The purpose of this article is to introduce to the international lawyer the somewhat different set of categories (e.g., residence and source rather than nationality and territoriality) employed by international tax lawyers, and explain the reasons for some of the differences. At the same time, it attempts to persuade practicing international tax lawyers and international tax academics that their field is indeed part of international law, and that it would help them to think of it this way. For example, knowledge of the Vienna Convention on the Law of Treaties would help international tax lawyers in interpreting tax treaties, and avoid some common mistakes.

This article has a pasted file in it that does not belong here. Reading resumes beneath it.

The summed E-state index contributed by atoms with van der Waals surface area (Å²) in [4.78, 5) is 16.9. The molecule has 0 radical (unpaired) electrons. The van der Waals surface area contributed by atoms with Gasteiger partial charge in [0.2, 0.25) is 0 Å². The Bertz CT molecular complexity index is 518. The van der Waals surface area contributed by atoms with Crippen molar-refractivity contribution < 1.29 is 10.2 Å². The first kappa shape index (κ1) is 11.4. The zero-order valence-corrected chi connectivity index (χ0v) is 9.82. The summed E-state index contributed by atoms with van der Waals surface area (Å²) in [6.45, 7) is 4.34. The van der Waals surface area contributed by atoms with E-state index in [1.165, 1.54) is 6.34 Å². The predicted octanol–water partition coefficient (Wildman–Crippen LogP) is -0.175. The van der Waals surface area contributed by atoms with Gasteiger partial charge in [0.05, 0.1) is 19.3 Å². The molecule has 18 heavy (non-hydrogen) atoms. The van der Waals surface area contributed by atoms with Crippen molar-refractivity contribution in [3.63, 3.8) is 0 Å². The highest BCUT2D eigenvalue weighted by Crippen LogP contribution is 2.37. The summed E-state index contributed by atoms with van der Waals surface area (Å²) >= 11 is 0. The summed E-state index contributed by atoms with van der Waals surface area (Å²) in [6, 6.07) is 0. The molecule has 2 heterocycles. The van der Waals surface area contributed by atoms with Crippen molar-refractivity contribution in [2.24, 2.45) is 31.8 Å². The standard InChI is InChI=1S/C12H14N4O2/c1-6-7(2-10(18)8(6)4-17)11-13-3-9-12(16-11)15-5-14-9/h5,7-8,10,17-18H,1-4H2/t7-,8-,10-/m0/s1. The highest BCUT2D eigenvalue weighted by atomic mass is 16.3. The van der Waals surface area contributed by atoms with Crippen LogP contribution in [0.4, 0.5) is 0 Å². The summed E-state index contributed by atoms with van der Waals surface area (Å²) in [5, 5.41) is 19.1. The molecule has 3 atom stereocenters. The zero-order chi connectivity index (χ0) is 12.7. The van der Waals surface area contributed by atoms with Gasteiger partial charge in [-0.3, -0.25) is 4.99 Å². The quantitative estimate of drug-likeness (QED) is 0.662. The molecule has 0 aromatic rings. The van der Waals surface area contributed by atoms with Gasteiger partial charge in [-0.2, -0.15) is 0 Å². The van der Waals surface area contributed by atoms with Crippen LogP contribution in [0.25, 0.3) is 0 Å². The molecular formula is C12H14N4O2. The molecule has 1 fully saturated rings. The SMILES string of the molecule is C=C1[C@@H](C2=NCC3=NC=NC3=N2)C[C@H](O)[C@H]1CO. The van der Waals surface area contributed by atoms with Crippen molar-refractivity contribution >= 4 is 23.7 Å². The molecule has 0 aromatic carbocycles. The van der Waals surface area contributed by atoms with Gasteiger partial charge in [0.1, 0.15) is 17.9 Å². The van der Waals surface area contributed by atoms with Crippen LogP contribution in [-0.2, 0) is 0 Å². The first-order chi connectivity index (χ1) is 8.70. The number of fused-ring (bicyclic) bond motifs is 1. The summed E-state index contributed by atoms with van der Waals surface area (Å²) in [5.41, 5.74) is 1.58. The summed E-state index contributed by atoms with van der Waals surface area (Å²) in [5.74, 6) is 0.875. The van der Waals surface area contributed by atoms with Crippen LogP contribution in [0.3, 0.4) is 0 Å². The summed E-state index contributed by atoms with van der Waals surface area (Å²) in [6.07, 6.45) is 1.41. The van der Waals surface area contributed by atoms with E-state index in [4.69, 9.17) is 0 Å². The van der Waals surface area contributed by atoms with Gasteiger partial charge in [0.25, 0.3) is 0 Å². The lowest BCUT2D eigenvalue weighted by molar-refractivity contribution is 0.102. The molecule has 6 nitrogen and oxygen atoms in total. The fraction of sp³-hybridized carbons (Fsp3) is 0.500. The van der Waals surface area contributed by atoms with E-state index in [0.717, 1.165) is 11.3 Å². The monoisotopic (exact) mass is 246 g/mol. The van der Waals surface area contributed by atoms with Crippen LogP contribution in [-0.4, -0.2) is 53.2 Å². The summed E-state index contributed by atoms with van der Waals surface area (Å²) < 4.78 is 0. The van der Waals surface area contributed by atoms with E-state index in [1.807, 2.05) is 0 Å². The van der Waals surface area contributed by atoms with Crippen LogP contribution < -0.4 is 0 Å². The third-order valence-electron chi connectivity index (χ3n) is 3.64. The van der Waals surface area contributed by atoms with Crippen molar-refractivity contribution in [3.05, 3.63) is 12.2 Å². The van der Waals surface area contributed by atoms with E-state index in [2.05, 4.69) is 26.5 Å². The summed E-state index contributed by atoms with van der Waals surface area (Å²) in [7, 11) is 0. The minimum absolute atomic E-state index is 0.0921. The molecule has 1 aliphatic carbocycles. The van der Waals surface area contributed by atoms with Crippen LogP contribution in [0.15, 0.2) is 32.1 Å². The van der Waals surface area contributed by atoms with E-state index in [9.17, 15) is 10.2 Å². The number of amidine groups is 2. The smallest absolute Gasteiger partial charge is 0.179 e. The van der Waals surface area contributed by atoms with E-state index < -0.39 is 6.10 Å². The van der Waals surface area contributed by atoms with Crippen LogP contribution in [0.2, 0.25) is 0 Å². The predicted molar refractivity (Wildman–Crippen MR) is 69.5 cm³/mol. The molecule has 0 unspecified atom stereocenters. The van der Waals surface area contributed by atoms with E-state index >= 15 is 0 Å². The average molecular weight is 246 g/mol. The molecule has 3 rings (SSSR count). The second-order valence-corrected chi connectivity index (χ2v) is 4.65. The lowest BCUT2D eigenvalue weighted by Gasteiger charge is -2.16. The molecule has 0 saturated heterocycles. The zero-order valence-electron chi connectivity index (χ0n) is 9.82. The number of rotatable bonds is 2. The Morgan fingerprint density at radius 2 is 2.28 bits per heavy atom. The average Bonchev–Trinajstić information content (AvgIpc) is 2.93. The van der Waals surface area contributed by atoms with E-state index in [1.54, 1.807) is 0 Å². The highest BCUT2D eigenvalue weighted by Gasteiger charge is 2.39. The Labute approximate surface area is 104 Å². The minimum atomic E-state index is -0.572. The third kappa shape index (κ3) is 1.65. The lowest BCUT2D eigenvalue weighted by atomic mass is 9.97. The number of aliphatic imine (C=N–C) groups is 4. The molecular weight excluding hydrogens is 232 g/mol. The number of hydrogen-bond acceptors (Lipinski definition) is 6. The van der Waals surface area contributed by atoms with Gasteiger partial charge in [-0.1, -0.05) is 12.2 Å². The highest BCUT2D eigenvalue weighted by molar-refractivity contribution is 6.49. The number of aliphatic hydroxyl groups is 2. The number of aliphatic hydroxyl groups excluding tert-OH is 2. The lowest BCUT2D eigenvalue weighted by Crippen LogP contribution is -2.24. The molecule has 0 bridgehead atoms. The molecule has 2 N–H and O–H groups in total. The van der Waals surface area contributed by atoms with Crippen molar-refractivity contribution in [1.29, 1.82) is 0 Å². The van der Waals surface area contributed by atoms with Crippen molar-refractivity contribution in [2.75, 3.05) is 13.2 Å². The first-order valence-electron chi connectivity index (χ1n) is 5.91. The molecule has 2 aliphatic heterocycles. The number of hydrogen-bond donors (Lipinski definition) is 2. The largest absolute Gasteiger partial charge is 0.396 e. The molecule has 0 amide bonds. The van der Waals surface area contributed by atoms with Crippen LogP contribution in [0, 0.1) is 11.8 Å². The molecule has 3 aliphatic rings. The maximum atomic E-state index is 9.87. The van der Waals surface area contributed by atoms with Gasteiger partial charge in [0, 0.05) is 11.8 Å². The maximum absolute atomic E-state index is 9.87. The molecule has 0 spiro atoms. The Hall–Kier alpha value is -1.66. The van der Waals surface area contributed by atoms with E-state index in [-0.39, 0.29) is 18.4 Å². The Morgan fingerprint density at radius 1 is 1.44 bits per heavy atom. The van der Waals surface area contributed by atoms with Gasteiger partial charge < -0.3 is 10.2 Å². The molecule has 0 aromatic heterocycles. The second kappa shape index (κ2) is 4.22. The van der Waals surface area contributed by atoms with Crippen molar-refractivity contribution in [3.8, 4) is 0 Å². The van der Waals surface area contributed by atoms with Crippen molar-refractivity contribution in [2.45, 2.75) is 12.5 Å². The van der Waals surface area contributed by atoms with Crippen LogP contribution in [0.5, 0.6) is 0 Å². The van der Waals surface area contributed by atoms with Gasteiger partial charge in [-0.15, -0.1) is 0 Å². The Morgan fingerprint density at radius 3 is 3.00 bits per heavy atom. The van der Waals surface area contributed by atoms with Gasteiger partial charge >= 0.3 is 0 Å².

International Law | Law and Economics | Taxation-Transnational

Date of this Version

March 2004